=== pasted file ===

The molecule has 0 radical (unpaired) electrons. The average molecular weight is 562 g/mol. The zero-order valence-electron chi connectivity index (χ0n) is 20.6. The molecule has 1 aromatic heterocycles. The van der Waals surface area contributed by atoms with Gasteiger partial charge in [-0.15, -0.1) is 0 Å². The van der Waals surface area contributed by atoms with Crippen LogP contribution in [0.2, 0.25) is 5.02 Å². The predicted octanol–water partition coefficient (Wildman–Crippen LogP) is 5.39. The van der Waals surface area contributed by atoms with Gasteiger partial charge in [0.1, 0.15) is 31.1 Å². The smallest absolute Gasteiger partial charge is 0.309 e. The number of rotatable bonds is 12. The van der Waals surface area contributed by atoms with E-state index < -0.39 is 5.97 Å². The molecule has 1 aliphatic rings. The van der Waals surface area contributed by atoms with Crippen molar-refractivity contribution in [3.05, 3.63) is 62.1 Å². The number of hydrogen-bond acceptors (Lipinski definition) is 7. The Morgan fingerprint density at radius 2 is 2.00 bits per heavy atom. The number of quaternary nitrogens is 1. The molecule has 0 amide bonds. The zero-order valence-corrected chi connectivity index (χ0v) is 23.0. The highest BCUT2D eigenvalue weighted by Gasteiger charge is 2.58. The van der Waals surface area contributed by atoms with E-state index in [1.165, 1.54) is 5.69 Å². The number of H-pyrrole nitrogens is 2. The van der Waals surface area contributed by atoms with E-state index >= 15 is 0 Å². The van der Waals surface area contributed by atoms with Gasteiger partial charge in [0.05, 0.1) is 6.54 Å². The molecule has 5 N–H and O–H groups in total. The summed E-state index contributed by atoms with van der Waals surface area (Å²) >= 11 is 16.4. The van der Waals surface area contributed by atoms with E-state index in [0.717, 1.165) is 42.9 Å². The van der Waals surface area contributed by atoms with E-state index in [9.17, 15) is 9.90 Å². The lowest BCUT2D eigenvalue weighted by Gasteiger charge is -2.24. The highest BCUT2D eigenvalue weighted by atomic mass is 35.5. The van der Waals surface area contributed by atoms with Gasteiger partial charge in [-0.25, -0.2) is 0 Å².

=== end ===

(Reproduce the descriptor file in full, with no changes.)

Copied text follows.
The molecule has 0 radical (unpaired) electrons. The average molecular weight is 562 g/mol. The zero-order valence-electron chi connectivity index (χ0n) is 20.6. The molecule has 1 aromatic heterocycles. The van der Waals surface area contributed by atoms with Gasteiger partial charge in [-0.15, -0.1) is 0 Å². The van der Waals surface area contributed by atoms with Crippen LogP contribution in [0.2, 0.25) is 5.02 Å². The predicted octanol–water partition coefficient (Wildman–Crippen LogP) is 5.39. The van der Waals surface area contributed by atoms with Gasteiger partial charge in [0.1, 0.15) is 31.1 Å². The smallest absolute Gasteiger partial charge is 0.309 e. The number of rotatable bonds is 12. The van der Waals surface area contributed by atoms with E-state index < -0.39 is 5.97 Å². The molecule has 1 aliphatic rings. The van der Waals surface area contributed by atoms with Crippen molar-refractivity contribution in [3.05, 3.63) is 62.1 Å². The number of hydrogen-bond acceptors (Lipinski definition) is 7. The Morgan fingerprint density at radius 2 is 2.00 bits per heavy atom. The number of quaternary nitrogens is 1. The molecule has 0 amide bonds. The zero-order valence-corrected chi connectivity index (χ0v) is 23.0. The highest BCUT2D eigenvalue weighted by Gasteiger charge is 2.58. The van der Waals surface area contributed by atoms with E-state index in [1.165, 1.54) is 5.69 Å². The number of H-pyrrole nitrogens is 2. The van der Waals surface area contributed by atoms with E-state index >= 15 is 0 Å². The van der Waals surface area contributed by atoms with Gasteiger partial charge in [0.05, 0.1) is 6.54 Å². The molecule has 5 N–H and O–H groups in total. The summed E-state index contributed by atoms with van der Waals surface area (Å²) >= 11 is 16.4. The van der Waals surface area contributed by atoms with E-state index in [0.717, 1.165) is 42.9 Å². The van der Waals surface area contributed by atoms with E-state index in [9.17, 15) is 9.90 Å². The lowest BCUT2D eigenvalue weighted by Gasteiger charge is -2.24. The highest BCUT2D eigenvalue weighted by atomic mass is 35.5. The van der Waals surface area contributed by atoms with Gasteiger partial charge in [-0.25, -0.2) is 0 Å².